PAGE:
I don't think OP actually wants to hear what academics think of putting kids into classes several years ahead of their age. What I would say is that very few kids who are accelerated in this way actually end up studying maths and physics at university. The few kids who do start studying university maths/physics more than a year or two early tend to hit significant road blocks in terms of maturity, lack of independent study habits, communication and writing skills etc.

BTW higher level mathematics has very little to do with arithmetic but it would nonetheless be sensible to work on accuracy in basic operations.

you may be surprised that he is amongst children just as bright or brighter - but they have not been accelerated or put in for exams as the school not only wants to challenge them but also nurture them in to rounded young adults

This is probably the single biggest difficulty for radically accelerated kids - realising that they are not necessarily the smartest, just because they were accelerated. Very few of the world's leading physicists and mathematicians were accelerated through school.

user1474361571 Sat 01-Oct-16 16:37:26

For the original question: make a list of selective private schools in the area of interest and talk to them.

"Top school" usually means well-known and over-subscribed. It does not necessarily mean the most academically selective. It does not necessarily mean that they cater better for very bright children than other schools. Plenty of very gifted kids enter the very top university courses from moderately selective private schools and (of course) from selective and non-selective state schools too.

JustRichmal Sat 01-Oct-16 17:00:23

What I would say is that very few kids who are accelerated in this way actually end up studying maths and physics at university.
I think quite a few do. Just as an example there is the OP's fellow countryman, Terence Tao. I'm sure there must be more. It would be an interesting statistic to follow up on.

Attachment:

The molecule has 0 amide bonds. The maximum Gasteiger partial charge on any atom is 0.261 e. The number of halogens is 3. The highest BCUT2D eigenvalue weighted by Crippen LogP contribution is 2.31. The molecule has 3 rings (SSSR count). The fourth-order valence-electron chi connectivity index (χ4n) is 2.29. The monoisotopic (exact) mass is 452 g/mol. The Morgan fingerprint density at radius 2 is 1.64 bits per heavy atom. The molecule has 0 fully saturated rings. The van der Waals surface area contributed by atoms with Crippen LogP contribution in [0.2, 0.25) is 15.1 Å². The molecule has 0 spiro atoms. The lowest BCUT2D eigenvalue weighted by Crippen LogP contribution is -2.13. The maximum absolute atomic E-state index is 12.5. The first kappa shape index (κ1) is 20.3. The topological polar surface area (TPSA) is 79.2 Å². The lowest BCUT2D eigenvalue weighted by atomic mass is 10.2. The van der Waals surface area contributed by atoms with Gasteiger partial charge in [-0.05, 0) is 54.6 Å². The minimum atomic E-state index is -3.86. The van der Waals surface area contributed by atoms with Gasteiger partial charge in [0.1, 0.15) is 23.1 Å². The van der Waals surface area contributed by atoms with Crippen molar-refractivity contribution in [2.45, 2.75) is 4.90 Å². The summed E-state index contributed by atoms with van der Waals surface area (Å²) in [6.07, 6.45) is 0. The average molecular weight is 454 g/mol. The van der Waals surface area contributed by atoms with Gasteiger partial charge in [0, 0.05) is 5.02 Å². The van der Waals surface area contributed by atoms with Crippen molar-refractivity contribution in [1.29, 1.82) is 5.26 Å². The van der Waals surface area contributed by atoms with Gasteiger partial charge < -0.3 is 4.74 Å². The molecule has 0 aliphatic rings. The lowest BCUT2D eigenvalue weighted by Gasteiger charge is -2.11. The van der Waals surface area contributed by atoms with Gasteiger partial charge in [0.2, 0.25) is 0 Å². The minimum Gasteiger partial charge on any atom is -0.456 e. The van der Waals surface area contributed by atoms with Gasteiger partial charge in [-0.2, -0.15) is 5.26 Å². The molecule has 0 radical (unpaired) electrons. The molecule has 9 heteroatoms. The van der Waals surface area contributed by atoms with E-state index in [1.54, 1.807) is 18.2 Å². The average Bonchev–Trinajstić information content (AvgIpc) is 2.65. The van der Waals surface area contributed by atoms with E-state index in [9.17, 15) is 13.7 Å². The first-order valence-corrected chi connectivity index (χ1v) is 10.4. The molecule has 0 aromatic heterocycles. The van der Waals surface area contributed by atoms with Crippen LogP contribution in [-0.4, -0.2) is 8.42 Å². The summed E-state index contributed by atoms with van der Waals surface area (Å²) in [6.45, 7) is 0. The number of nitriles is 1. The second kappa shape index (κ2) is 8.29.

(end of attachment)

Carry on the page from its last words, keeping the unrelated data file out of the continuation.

user1474361571 Sat 01-Oct-16 17:12:24

In 20 years I can count the number of radically accelerated kids I have known in university maths/physics on the fingers of one hand. All of them crashed and burned.

Tao is the exception. He is not the rule.

Ruth Lawrence is a very well known example in the UK. She did OK at the beginning but then fizzled out and is well behind where a ~40 year old academic would usually be. She chooses not to accelerate her own children.

There are a few mildly accelerated kids coming in to maths/physics degrees one or two years early. Some do very well, some do averagely, some lack maturity, some are indistinguishable in maturity from others. Schools will (I think, rightly) be much more open to skipping by one year than to radically accelerating by many years for maths/physics. Schools will also offer pullouts from standard maths/physics to do e.g. computing, an extra language, music lessons for kids who are very advanced so that the kids don't get bored by basic maths. However, this is not what OP or posters on this board seem to want.

AllTheShoes Sat 01-Oct-16 18:06:59

user Thanks, I did wonder if FE was the right terminology and clearly it was not, and hopefully your input will help the OP ask the question in the right place.

Btw, I'm not in favour of acceleration at all. I just thought the OP wasn't asking about the merits of it, but more about what to do given her circumstances.

HinHin Sat 01-Oct-16 21:18:09

I have no intention at all to put him into university early but like to keep him challenge and maintain his interest in learning
His other subjects are quite good but at age level so finding a school to accomodate him for 5 years is our aim

MrsWobble3 Sat 01-Oct-16 21:28:25

The Royal Institute runs a series of maths lectures at Imperial for years 10 and 11. Students are offered places by invitation based on teacher recommendations. I don't know which schools they ask but whoever runs the Maths Circle should be able to tell you so that might give you a list of schools to consider.